The Navy took the lead in creating a parallel organization that eventually would carry on this model after the war. In May 1945, Secretary of the Navy James Forrestal established the Office of Research and Inventions (ORI), which combined several different wartime research offices with the Naval Research Laboratory. Vice Adm. Bowen, who had previously headed the latter organization, was made the director of the new agency. The basic outlines of ORI came from a group now known as the “Bird Dogs,” whose plan involved placing a flag officer at the head of the organization and providing two advisory committees in support, one on research and another on research and development (eventually, ONR would require only that an officer of lieutenant commander or above be appointed chief, and the committees would be narrowed to one, what would become the Naval Research Advisory Committee, which also celebrates its 69th anniversary this week).

080131-N-0000X-001   DAHLGREN, Va. (Jan. 31, 2008) Photograph taken from a high-speed video camera during a record-setting firing of an electromagnetic railgun (EMRG) at Naval Surface Warfare Center, Dahlgren, Va., on January 31, 2008, firing at 10.64MJ (megajoules) with a muzzle velocity of 2520 meters per second. The Office of Naval ResearchÕs EMRG program is part of the Department of the NavyÕs Science and Technology investments, focused on developing new technologies to support Navy and Marine Corps war fighting needs. This photograph is a frame taken from a high-speed video camera. U.S. Navy Photograph (Released)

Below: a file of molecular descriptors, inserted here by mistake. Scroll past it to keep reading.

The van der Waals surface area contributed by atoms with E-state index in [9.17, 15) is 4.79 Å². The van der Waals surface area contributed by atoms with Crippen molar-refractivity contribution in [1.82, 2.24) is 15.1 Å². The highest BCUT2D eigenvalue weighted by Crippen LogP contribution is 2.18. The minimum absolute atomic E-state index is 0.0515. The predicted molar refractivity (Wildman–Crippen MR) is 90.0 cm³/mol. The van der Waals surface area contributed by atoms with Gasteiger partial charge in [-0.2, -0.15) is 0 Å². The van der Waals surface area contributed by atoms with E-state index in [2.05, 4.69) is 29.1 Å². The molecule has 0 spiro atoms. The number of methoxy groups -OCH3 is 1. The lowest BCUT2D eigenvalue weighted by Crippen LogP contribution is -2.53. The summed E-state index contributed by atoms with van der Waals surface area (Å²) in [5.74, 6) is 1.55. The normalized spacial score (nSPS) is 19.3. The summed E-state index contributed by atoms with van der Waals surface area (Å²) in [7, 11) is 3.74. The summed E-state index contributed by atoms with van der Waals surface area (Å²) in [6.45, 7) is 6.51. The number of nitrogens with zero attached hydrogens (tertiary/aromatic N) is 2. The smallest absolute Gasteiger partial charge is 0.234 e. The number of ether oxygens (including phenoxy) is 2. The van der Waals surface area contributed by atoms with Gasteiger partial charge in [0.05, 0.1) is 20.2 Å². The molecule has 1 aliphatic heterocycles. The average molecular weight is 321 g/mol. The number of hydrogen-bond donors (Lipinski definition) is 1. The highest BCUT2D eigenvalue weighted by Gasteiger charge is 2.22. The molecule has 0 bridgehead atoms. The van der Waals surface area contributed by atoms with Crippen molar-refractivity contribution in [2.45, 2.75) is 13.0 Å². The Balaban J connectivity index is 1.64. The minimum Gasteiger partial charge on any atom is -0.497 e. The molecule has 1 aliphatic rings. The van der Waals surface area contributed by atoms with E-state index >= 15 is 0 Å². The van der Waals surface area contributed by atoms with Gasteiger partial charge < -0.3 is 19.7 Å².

080131-N-0000X-001
DAHLGREN, Va. (Jan. 31, 2008) Photograph taken from a high-speed video camera during a record-setting firing of an electromagnetic railgun (EMRG) at Naval Surface Warfare Center, Dahlgren, Va., on January 31, 2008, firing at 10.64MJ (megajoules) with a muzzle velocity of 2520 meters per second. The Office of Naval ResearchÕs EMRG program is part of the Department of the NavyÕs Science and Technology investments, focused on developing new technologies to support Navy and Marine Corps war fighting needs. This photograph is a frame taken from a high-speed video camera. U.S. Navy Photograph (Released)

Congressional legislation the following year transformed ORI into ONR, and gave the new agency the imprimatur and legitimacy it needed to carry on its work after the war. By the end of 1946, ONR was already funding more than 400 projects totaling more than $22 million. Today, ONR’s budget of nearly $2 billion supports research in nearly every discipline, funding basic scientific research in hundreds of universities as well as advanced technology prototypes that provide valuable experience for systems that make their way to our Navy and Marine Corps warfighters. In the intervening years, ONR has been at the forefront of helping to create the technology used by our military—from sonars to lasers to unmanned vehicles—as well as used in the everyday world—from LED televisions to graphene nanoelectronics to satellite navigation. As we look forward, ONR will continue to be the Navy’s center for innovation and a vital part of our nation’s science and technology team, helping to keep our Navy and Marine Corps always ready, always forward, and always able to fight.

Rear Adm. Winter is the Chief of Naval Research.